Methods A Swedish population-based case-control study with incident cases of RA was used (3353 cases, 2836 matched controls). Subjects with different HLA-DRB1-SE status, smoking and alcohol consumption were compared regarding risk of ACPA-positive and ACPA-negative RA, by calculating OR with 95% CI employing logistic regression. Interaction on the additive scale between alcohol, HLA-DRB1-SE and smoking was estimated by calculating the attributable proportion (AP) due to interaction.

    Results Compared with non-drinking, low and moderate alcohol consumption was dose dependently associated with a reduced risk of ACPA-positive and ACPA-negative RA. Independent of smoking habits, non-drinking and the presence of HLA-DRB1-SE interacted to increase the risk of ACPA-positive RA. Among HLA-DRB1-SE positive subjects, there was also a significant interaction between non-drinking and smoking with regard to risk for ACPA-positive RA. A three-way interaction was observed between alcohol, smoking and HLA-DRB1-SE with regard to risk for ACPA-positive RA (AP 0.7, 95% CI 0.6 to 0.8) that remained significant when the influence from the two-way interactions was removed (AP 0.4, 95% CI 0.2 to 0.6).

    Conclusions Our findings emphasize the need to investigate complex interactions between several environmental and genetic factors in order to better understand the etiology of RA. Whereas of great interest in an aetiological perspective, the finding of a protective role of alcohol on risk for RA must, however, be interpreted with caution in a clinical and public health perspective.

  • 3. Karshikoff, B.
    et al.
    Lekander, Mats
    Stockholm University, Faculty of Social Sciences, Stress Research Institute. Karolinska Institutet, Sweden.
    Olgart Höglund, C.
    Axelsson, J.
    Pain sensitivity during experimentally induced systemic inflammation in humans2013In: Brain, Behavior, and Immunity, 2013, Vol. 32, p. e32-Conference paper (Refereed)
  • 4.
    Lasselin, Julie
    et al.
    Stockholm University, Faculty of Social Sciences, Stress Research Institute. Karolinska Institutet, Sweden; University Hospital Essen, Germany.
    Lekander, Mats
    Stockholm University, Faculty of Social Sciences, Stress Research Institute. Karolinska Institutet, Sweden.
    Axelsson, John
    Stockholm University, Faculty of Social Sciences, Stress Research Institute. Karolinska Institutet, Sweden.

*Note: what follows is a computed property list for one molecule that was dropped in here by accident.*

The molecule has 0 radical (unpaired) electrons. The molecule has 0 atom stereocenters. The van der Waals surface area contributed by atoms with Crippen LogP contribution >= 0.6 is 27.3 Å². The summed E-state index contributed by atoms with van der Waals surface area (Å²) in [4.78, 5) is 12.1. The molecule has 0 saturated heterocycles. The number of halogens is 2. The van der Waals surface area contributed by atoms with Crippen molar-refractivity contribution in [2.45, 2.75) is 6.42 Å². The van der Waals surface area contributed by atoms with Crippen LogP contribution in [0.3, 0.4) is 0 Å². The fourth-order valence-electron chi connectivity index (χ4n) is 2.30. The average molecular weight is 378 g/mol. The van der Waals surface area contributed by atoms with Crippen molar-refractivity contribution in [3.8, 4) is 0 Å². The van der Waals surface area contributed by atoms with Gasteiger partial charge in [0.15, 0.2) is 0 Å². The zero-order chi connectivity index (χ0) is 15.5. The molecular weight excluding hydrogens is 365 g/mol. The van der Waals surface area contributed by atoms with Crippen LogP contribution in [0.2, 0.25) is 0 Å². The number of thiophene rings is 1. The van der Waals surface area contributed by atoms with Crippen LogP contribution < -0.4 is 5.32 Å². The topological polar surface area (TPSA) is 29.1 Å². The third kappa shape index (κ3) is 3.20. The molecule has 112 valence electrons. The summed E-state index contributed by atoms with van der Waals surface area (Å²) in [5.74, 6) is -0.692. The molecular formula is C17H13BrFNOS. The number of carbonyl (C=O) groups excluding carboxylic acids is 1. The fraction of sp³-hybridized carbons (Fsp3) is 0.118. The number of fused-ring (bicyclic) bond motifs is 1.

Karshikoff, Bianka
    Stockholm University, Faculty of Social Sciences, Stress Research Institute. Karolinska Institutet, Sweden; Stanford University School of Medicine, USA.
    Sex differences in how inflammation affects behavior: What we can learn from experimental inflammatory models in humans2018In: Frontiers in neuroendocrinology (Print), ISSN 0091-3022, E-ISSN 1095-6808, Vol. 50, p. 91-106Article, review/survey (Refereed)
    Abstract [en]

    Human models demonstrate that experimental activation of the innate immune system has profound effects on brain activation and behavior, inducing fatigue, worsened mood and pain sensitivity. It has been proposed that inflammation is a mechanism involved in the etiology and maintenance of depression, chronic pain and long-term fatigue. These diseases show a strong female overrepresentation, suggesting that a better understanding of sex differences in how inflammation drives behavior could help the development of individualized treatment interventions. For this purpose, we here review sex differences in studies using experimental inflammatory models to investigate changes in brain activity and behavior. We suggest a model in which inflammation accentuates sex differences in brain networks and pre-existing vulnerability factors. This effect could render women more vulnerable to the detrimental effects of immune-to-brain communication over time. We call for systematic and large scale investigations of vulnerability factors for women in the behavioral response to inflammation.